Like an annoying pop up on the web, nobody likes to be surprised with ads. Do you remember when Burger King made that Whopper ad that activated the Google Assistant? Their sneaky idea crashed and burned!
Not only did pranksters slander the Whopper but some Google Home owners vowed to get rid of their device if ads became the norm. If Alexa were to have ads incorporated into her responses, surely several Echo owners would feel the same way.
Unfortunately, one firm is trying to do just that. VoiceLabs, a company that offers analytics on Alexa and Google Assistant skills, just launched "Sponsored Messages." Echo owners will be able to ask for more information about products, add those products to their Amazon cart, and give feedback to brands.
According to VoiceLabs, the audio advertisements will be short and sweet (6-15 seconds long) and relevant to the listener. Their approach is also about transparency; instead of hiding paid messages, Sponsored Messages will be clearly marked as advertisements. With analytics in mind, developers will be able to adjust the frequency of the ads so that Echo owners don't get annoyed.
Some major brands, like ESPN, have already teamed up with VoiceLabs. For them, the service is a way to gain insight into what consumers really want.
"We are fortunate to have advertising partners who 'get it.' For example, we collaborated with Progressive and Wendy's to create Sponsored Messages that are both short, and also tell a brand story over the course of multiple user sessions," said VoiceLabs' Chief Product Officer Alex Linares.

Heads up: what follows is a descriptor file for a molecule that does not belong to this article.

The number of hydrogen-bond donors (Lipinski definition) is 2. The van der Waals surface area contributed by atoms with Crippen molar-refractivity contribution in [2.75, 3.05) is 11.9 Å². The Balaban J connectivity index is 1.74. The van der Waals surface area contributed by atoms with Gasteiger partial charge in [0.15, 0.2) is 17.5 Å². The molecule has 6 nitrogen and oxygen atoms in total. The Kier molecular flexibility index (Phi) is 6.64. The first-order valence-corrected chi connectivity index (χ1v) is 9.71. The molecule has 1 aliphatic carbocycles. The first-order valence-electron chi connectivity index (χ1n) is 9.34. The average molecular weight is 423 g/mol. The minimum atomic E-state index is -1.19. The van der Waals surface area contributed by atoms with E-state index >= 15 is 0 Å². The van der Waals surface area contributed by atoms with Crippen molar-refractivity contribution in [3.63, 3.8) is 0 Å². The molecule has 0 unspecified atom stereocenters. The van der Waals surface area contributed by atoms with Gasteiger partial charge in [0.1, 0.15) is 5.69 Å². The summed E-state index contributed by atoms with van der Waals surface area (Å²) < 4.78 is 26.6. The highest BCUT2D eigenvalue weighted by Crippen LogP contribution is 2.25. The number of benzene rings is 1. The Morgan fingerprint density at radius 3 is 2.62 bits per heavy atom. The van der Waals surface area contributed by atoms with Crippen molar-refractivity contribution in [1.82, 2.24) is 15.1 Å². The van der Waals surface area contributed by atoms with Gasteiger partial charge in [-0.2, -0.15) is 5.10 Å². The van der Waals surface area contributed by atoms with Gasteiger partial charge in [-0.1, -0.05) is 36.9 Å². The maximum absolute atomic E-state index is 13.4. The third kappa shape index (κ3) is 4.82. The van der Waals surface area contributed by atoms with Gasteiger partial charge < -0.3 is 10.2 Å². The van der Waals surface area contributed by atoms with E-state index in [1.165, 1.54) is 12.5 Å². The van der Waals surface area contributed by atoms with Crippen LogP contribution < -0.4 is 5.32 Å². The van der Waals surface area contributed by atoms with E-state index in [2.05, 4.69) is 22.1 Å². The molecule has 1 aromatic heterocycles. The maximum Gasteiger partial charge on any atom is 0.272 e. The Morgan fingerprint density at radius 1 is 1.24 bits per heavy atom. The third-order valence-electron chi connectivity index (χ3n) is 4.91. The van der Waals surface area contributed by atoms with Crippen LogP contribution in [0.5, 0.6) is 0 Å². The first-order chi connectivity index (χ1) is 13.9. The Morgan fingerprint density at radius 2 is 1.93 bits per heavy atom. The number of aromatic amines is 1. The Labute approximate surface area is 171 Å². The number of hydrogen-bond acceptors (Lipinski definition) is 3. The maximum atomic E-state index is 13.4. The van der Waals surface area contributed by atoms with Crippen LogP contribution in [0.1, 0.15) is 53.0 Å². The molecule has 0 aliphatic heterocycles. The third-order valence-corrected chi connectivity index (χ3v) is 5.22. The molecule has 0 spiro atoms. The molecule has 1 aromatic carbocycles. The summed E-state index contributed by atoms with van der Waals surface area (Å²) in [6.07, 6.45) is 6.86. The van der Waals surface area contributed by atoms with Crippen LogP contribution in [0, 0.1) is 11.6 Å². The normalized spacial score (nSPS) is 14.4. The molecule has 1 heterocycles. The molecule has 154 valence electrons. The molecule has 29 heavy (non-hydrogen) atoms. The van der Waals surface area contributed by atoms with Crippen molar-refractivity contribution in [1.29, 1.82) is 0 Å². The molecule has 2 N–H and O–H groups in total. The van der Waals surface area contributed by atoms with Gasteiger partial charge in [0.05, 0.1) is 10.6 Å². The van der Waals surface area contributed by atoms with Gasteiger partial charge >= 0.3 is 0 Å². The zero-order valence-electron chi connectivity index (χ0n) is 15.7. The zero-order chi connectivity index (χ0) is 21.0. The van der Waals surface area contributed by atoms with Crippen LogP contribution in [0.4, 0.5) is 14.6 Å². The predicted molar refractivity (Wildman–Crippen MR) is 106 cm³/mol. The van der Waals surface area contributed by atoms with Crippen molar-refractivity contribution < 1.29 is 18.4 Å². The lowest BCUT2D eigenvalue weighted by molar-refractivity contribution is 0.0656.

Sponsored Messages will also help out the developers. Over 13,000 developers have created skills for Alexa but none of them get paid. Although Amazon Alexa does hire, they don't buy skills from outside developers. You can use their resources to develop skills for free but there is a threshold where it begins to cost money and you won't be compensated for your labor. Developers can earn credits and/or apply for money from The Alexa Fund.
"The hardest part about it was the more popular my Skills became, the more money and time I had to spend to support them, with no prospect of recouping on my investments. Today, this major issue is solved with VoiceLabs' Sponsored Messages," said Nick Schwab, who is one of the top 10 Alexa and Microsoft Cortana skill developers in the world.
So obviously this is great news for brands and developers. But what about the Amazon Alexa fans? Luckily, Amazon has the final say. According to the Alexa Skills Kit Policy Testing guidelines, a developer's skill will be rejected if it:
- Contains any advertising for third-party products or services, except in streaming music, streaming radio or flash briefing skills where ads are not the core functionality of the skill.
- Contains any advertising using Alexa's voice and/or Alexa app home cards.
What do you think? If ads are in then is Alexa out? What if Amazon created a premium Alexa version, similar to streaming services, where you pay a little bit extra to get rid of ads? Is that something you'd be willing to buy? Or do you think an ad-free Alexa is here to stay? Let me know in the comments section below.